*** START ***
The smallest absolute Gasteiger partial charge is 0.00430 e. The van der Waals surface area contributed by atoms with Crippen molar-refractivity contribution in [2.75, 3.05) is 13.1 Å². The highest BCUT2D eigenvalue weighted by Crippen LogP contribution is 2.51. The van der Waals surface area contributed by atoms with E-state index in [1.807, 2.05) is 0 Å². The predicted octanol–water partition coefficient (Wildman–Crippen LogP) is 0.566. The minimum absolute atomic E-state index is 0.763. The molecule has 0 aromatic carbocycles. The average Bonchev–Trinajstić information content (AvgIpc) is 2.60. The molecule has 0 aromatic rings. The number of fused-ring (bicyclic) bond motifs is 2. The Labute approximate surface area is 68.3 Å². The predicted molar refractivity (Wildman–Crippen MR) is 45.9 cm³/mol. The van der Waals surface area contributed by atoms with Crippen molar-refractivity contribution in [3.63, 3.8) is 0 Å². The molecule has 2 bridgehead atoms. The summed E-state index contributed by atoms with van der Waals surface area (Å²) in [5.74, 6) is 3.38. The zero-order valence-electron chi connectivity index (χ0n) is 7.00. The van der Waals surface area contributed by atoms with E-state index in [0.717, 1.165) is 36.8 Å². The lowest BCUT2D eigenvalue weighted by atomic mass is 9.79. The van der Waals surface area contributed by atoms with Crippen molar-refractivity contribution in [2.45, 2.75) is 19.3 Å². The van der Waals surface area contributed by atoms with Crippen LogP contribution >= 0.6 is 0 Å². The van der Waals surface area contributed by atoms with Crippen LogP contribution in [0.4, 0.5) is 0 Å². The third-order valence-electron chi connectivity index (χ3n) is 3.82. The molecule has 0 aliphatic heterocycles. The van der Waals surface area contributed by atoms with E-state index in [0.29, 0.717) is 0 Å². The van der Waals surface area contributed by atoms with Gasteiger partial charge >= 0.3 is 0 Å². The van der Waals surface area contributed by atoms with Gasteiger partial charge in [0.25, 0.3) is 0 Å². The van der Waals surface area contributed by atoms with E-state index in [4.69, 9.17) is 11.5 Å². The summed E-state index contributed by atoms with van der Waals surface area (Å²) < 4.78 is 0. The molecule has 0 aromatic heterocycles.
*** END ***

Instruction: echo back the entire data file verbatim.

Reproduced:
The smallest absolute Gasteiger partial charge is 0.00430 e. The van der Waals surface area contributed by atoms with Crippen molar-refractivity contribution in [2.75, 3.05) is 13.1 Å². The highest BCUT2D eigenvalue weighted by Crippen LogP contribution is 2.51. The van der Waals surface area contributed by atoms with E-state index in [1.807, 2.05) is 0 Å². The predicted octanol–water partition coefficient (Wildman–Crippen LogP) is 0.566. The minimum absolute atomic E-state index is 0.763. The molecule has 0 aromatic carbocycles. The average Bonchev–Trinajstić information content (AvgIpc) is 2.60. The molecule has 0 aromatic rings. The number of fused-ring (bicyclic) bond motifs is 2. The Labute approximate surface area is 68.3 Å². The predicted molar refractivity (Wildman–Crippen MR) is 45.9 cm³/mol. The van der Waals surface area contributed by atoms with Crippen molar-refractivity contribution in [3.63, 3.8) is 0 Å². The molecule has 2 bridgehead atoms. The summed E-state index contributed by atoms with van der Waals surface area (Å²) in [5.74, 6) is 3.38. The zero-order valence-electron chi connectivity index (χ0n) is 7.00. The van der Waals surface area contributed by atoms with E-state index in [0.717, 1.165) is 36.8 Å². The lowest BCUT2D eigenvalue weighted by atomic mass is 9.79. The van der Waals surface area contributed by atoms with Crippen molar-refractivity contribution in [2.45, 2.75) is 19.3 Å². The van der Waals surface area contributed by atoms with Crippen LogP contribution >= 0.6 is 0 Å². The van der Waals surface area contributed by atoms with Crippen LogP contribution in [0.4, 0.5) is 0 Å². The third-order valence-electron chi connectivity index (χ3n) is 3.82. The molecule has 0 aliphatic heterocycles. The van der Waals surface area contributed by atoms with E-state index in [0.29, 0.717) is 0 Å². The van der Waals surface area contributed by atoms with Gasteiger partial charge >= 0.3 is 0 Å². The van der Waals surface area contributed by atoms with Gasteiger partial charge in [0.25, 0.3) is 0 Å². The van der Waals surface area contributed by atoms with E-state index in [4.69, 9.17) is 11.5 Å². The summed E-state index contributed by atoms with van der Waals surface area (Å²) < 4.78 is 0. The molecule has 0 aromatic heterocycles.